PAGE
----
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Munoz v. Giumarra Vineyards Corp.

United States District Court, E.D. California

March 24, 2017

RAFAEL MUNOZ, et al., Plaintiffs,
v.
GIUMARRA VINEYARDS CORP., Defendant.

          ORDER GRANTING THE PARTIES' JOINT MOTION FOR PRELIMINARY APPROVAL OF CLASS SETTLEMENT (DOC. 217)

          Jennifer L. Thurston UNITED STATES MAGISTRATE JUDGE

         Rafael Munoz, Lidia Cruz, Yanet Hernandez, Santos R. Valenzula, Trindad Ruis, Marta Rincon de Diaz, Ramon Cervantes Perals and Hugo Perez Rios (collectively, “Plaintiffs”) and Defendant Giumarra Vineyards Corporation seek preliminary approval of a class settlement reached in this action. (Doc. 217) Previously, the Court granted class certification as to two classes in this action, identified as the “Late Meal Break Class” and the “Tool Class.” The parties now request (1) preliminary approval of the settlement, (2) approval of the proposed class notice and related materials; (3) appointment of Rust Consulting as the Claims Administrator; (4) approval of the Settlement distribution plan; and (5) scheduling for final approval of the settlement. (See Doc. 220)

         The Court has considered the proposed settlement between the parties, and the proposed Notice and related forms. For the following reasons, the joint motion for preliminary approval of class settlement is GRANTED.

         FACTUAL AND PROCEDURAL HISTORY

         On November 9, 2005, Plaintiffs' counsel initiated an action against table grape growers based in Kern County, including Giumarra Vineyards Corporation; Marko Zaninovich, Inc.; Sunview Vineyards of California, Inc.; Castlerock; D.M. Camp & Sons; Sunview Vineyards of California; El Rancho Farms; Stevco, Inc; and FAL, Inc.[1] (See Doc. 46 at 12, n.17); see also Doe v. D.M. Camp & Sons, 624 F.Supp.2d 1153 (E.D. Cal. 2008). At the time the action was initiated, the plaintiffs were unnamed former and current employees of the defendants. Id. at 1156. The Court acknowledged the Doe matter was related to several other cases initiated against grape growers. Id.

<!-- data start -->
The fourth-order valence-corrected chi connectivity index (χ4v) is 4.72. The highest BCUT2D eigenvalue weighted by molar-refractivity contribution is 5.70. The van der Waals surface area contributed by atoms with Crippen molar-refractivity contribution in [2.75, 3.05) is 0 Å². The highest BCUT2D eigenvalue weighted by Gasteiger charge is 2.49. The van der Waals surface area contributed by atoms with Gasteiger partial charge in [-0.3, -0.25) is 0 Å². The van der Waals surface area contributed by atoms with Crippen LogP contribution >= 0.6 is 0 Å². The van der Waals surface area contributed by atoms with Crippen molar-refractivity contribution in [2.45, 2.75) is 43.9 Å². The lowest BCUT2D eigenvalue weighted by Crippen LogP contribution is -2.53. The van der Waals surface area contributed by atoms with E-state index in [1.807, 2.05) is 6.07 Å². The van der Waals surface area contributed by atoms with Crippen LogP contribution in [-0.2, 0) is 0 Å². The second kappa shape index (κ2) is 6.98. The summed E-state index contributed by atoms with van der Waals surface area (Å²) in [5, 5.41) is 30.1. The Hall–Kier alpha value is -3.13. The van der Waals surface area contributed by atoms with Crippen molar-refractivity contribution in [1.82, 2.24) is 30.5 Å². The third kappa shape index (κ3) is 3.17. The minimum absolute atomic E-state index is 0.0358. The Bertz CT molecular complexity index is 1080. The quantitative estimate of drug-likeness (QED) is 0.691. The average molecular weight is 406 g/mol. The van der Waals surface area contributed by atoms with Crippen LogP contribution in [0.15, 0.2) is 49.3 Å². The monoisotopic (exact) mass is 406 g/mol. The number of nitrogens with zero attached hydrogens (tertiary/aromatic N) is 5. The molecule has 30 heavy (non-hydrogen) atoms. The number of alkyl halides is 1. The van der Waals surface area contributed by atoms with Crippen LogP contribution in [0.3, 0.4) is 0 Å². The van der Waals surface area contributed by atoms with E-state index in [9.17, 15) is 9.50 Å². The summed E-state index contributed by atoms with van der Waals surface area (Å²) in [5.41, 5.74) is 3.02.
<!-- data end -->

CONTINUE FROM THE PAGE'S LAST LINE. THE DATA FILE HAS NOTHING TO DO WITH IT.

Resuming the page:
On December 16, 2005, Santos R. Valenzuela, Trinidad Ruiz, Marta Ricon de Diaz, Ramon Cervantes Perales, and Hugo Perez Rios filed a complaint against Giumarra Vineyards, initiating Case No. 1:05-cv-1600-AWI-SMS. The plaintiffs alleged violations of the Migrant and Seasonal Agricultural Worker Protection Act, common law breach of contract, failure to pay wages and/or overtime, failure to reimburse expenses in violation of California Labor Code § 2802, failure to allow for meal and rest breaks pursuant to California Labor Code § 226.7, failure to keep accurate records, and violations of California Business and Professions Code § 17200. (Valenzuela, Doc. 1 at 1-2)

         Defendants in Doe action, including Giumarra Vineyards, filed motions to dismiss the operative complaint. The Court granted the motions to dismiss and to sever the action and ordered the plaintiffs to file amended pleadings against each defendant. (Doe, Doc. 168) On May 29, 2008, Rafael Munoz, Lidia Cruz, and Yanet Hernandez were identified as plaintiffs in the Third Amended Complaint against Giumarra Vineyards. (Doe, Doc. 172) On March 31, 2009, the Court ordered Plaintiffs to re-file their suit in a new action within twenty days to finalize the severance. (Doe, Doc. 238)